Research by Oxford University has answered the question behind why people that attend their local pub are generally happier and healthier than those that don’t.
The published findings cite benefits to both health and social bonding of (modest) alcohol consumption in the community pub, finding that social drinkers enjoy more friends on whom they can depend for support, and are generally more trusting of their community.
While drinkers and non-drinkers experienced benefit, alcohol’s role is explained as triggering the endorphin system, promoting social bonding. Social networking is seen as the greatest buffer against mental and physical illness.
“Like other complex bonding systems, such as dancing, singing and storytelling, it has often been adopted by large social communities as a ritual associated with bonding,” says Oxford University lead researcher, Professor Robin Dunbar.
The study suggests this may be the true explanation behind the near-universal adoption of alcohol around the world, and not simply its pleasure-lubricating qualities.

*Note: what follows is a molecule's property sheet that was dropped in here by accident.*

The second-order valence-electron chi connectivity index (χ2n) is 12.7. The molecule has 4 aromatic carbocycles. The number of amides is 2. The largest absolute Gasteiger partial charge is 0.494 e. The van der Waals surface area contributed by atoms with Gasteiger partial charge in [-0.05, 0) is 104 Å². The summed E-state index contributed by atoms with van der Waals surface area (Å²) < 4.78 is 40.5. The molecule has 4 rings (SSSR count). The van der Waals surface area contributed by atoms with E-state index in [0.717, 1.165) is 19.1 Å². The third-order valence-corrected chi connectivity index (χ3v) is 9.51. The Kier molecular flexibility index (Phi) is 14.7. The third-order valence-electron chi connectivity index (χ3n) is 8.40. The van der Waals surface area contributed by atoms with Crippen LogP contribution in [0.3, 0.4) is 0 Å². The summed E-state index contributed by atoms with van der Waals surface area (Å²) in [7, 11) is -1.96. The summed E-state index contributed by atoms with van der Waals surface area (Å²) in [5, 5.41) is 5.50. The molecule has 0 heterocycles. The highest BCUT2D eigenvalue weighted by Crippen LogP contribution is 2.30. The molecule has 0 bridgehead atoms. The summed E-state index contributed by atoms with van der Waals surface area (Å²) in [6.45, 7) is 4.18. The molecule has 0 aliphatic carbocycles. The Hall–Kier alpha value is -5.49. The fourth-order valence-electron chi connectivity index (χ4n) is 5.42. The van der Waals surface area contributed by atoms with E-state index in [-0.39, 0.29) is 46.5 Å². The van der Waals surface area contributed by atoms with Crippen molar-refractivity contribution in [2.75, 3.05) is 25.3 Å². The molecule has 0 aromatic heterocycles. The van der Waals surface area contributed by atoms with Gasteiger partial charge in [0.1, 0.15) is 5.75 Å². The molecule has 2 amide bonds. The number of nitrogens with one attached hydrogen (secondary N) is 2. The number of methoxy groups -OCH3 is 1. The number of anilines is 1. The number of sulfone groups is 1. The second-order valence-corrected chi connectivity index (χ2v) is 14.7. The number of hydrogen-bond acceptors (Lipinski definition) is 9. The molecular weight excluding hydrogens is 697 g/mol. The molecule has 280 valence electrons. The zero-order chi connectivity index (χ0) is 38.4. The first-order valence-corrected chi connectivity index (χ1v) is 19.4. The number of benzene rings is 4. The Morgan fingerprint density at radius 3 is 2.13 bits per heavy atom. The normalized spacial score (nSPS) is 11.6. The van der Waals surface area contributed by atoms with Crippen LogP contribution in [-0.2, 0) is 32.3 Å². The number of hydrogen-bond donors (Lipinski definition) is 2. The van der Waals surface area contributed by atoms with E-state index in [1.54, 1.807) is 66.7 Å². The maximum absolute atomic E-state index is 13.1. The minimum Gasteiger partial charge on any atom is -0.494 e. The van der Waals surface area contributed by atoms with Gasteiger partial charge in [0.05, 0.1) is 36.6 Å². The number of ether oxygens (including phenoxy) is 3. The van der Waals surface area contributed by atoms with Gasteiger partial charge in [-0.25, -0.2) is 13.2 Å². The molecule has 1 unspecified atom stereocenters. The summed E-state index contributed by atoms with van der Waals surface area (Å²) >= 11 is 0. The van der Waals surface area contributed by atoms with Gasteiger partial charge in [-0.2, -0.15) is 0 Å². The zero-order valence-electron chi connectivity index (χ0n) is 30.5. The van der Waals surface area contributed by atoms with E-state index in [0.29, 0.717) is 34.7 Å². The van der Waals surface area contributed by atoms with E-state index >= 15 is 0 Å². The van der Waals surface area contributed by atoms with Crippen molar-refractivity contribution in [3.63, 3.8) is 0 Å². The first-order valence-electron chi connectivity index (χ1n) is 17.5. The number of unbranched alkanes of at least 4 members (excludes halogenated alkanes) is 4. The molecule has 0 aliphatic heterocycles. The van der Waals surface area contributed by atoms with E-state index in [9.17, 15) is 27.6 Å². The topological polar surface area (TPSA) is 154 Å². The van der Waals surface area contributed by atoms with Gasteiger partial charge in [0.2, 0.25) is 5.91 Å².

“Despite considerable research on the misuse of alcohol, no-one has ever asked why it might have become universally adopted, although the conventional view assumes that its only benefit is hedonic.”
The research was conducted via three separate relevant investigations: a study of pub-goers, analysis of conversational behaviour in pubs, and a national survey by CAMRA (Campaign for Real Ale).
Finding proof on what the bulk of pub-goers already knew, it also found that people who don’t have a local pub had significantly smaller social networks and were less trusting of their neighbours.
Pubs in the UK have been in turmoil in recent years, closing at the rate of around 20 per week. However, there is still approximately 1 pub for every 1,400 people. By comparison, Australia has around 1 pub for every 4,400 people.